This paper contributes to debates on the relationship between peacebuilding and statebuilding with its analysis of post-independence Sierra Leone. It considers the extent to which peacebuilding has returned Sierra Leonean society to post-independence statebuilding conversations and how the issues that have emanated from such conversations have interacted with settlement and post-settlement arrangements. This paper analyses original data from focus group discussions and interviews in fieldwork from January 2016. It finds that the situation in Sierra Leone heralded opportunities for peacebuilding processes to engage concerns that have been linked with historical statebuilding conversations. Yet formal statebuilding processes, which were particularly focused on liberal institution building in the post-conflict context, were not sufficiently attentive to their antecedents. Nonetheless there are suggestions of some engagement with extant statebuilding conversations particularly in relation to how ethnicity continues to colour the statebuilding project, the significance of intergroup dynamics across intergenerational exchanges and gender and the challenges of socio-economic exclusion.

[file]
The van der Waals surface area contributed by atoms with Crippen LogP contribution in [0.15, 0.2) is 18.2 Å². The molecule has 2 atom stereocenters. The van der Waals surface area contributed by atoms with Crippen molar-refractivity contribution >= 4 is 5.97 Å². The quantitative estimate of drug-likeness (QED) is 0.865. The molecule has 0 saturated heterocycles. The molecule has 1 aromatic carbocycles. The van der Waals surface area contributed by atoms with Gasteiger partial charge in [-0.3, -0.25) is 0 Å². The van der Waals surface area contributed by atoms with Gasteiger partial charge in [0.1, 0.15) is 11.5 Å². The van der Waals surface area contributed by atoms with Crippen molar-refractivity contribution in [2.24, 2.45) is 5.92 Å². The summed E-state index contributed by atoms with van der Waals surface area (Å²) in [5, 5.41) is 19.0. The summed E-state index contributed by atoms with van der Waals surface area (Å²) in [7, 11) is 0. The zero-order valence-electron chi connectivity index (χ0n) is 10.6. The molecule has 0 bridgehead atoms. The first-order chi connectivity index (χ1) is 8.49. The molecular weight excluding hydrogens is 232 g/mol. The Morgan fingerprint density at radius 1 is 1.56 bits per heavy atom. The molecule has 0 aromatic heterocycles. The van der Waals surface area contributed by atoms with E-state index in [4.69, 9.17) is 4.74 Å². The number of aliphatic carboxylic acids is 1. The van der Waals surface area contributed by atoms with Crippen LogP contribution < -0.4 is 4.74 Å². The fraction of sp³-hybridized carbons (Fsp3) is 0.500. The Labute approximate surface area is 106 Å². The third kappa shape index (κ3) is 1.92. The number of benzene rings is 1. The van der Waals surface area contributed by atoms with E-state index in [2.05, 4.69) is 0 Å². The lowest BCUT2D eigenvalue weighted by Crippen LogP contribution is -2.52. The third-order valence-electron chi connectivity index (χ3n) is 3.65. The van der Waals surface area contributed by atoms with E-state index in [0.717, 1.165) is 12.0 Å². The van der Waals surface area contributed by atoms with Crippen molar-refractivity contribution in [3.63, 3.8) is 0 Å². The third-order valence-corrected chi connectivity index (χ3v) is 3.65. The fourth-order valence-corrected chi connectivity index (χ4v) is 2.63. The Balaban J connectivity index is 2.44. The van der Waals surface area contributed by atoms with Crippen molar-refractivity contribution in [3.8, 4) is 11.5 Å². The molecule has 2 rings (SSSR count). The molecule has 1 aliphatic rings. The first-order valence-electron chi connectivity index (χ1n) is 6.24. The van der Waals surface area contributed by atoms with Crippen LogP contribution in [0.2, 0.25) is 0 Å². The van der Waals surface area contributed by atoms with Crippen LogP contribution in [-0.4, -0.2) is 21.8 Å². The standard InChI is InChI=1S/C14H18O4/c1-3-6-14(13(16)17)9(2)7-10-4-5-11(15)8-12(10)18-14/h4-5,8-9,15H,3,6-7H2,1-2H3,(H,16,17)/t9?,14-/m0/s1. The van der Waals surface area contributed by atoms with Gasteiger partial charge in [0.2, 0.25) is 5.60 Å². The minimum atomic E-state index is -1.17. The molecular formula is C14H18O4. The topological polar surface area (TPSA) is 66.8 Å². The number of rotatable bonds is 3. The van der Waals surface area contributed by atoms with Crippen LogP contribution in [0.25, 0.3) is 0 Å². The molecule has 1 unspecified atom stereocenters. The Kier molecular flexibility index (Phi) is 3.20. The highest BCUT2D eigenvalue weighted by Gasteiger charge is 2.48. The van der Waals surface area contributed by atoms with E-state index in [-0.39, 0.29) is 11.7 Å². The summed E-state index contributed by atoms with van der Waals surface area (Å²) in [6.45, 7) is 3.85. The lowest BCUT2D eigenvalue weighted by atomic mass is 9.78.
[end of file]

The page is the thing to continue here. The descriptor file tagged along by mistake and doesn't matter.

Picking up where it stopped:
- liberal institutionbuilding
- Sierra Leone